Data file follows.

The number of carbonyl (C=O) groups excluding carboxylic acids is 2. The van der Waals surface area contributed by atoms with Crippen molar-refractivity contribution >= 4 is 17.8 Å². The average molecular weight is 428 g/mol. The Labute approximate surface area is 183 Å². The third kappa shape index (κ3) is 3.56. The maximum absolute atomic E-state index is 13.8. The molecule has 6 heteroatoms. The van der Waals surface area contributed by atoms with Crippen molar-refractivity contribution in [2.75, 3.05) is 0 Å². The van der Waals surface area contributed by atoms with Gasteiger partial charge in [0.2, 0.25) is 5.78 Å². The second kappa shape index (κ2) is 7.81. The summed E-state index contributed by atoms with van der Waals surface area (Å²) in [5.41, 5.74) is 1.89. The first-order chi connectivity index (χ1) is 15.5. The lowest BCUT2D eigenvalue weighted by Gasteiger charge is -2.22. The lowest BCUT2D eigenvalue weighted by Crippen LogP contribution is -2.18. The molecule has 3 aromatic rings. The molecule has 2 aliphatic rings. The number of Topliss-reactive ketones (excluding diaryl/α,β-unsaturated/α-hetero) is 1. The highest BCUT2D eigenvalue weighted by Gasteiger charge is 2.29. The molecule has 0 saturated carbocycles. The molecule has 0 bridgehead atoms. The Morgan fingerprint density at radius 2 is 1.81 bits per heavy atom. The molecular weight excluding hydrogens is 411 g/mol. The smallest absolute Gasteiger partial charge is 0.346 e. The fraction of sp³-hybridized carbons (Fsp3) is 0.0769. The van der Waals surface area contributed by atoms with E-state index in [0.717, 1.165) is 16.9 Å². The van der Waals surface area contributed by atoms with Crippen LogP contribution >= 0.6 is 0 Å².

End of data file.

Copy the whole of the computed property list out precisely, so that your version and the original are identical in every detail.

The number of carbonyl (C=O) groups excluding carboxylic acids is 2. The van der Waals surface area contributed by atoms with Crippen molar-refractivity contribution >= 4 is 17.8 Å². The average molecular weight is 428 g/mol. The Labute approximate surface area is 183 Å². The third kappa shape index (κ3) is 3.56. The maximum absolute atomic E-state index is 13.8. The molecule has 6 heteroatoms. The van der Waals surface area contributed by atoms with Crippen molar-refractivity contribution in [2.75, 3.05) is 0 Å². The van der Waals surface area contributed by atoms with Gasteiger partial charge in [0.2, 0.25) is 5.78 Å². The second kappa shape index (κ2) is 7.81. The summed E-state index contributed by atoms with van der Waals surface area (Å²) in [5.41, 5.74) is 1.89. The first-order chi connectivity index (χ1) is 15.5. The lowest BCUT2D eigenvalue weighted by Gasteiger charge is -2.22. The lowest BCUT2D eigenvalue weighted by Crippen LogP contribution is -2.18. The molecule has 3 aromatic rings. The molecule has 2 aliphatic rings. The number of Topliss-reactive ketones (excluding diaryl/α,β-unsaturated/α-hetero) is 1. The highest BCUT2D eigenvalue weighted by Gasteiger charge is 2.29. The molecule has 0 saturated carbocycles. The molecule has 0 bridgehead atoms. The Morgan fingerprint density at radius 2 is 1.81 bits per heavy atom. The molecular weight excluding hydrogens is 411 g/mol. The smallest absolute Gasteiger partial charge is 0.346 e. The fraction of sp³-hybridized carbons (Fsp3) is 0.0769. The van der Waals surface area contributed by atoms with E-state index in [0.717, 1.165) is 16.9 Å². The van der Waals surface area contributed by atoms with Crippen LogP contribution >= 0.6 is 0 Å².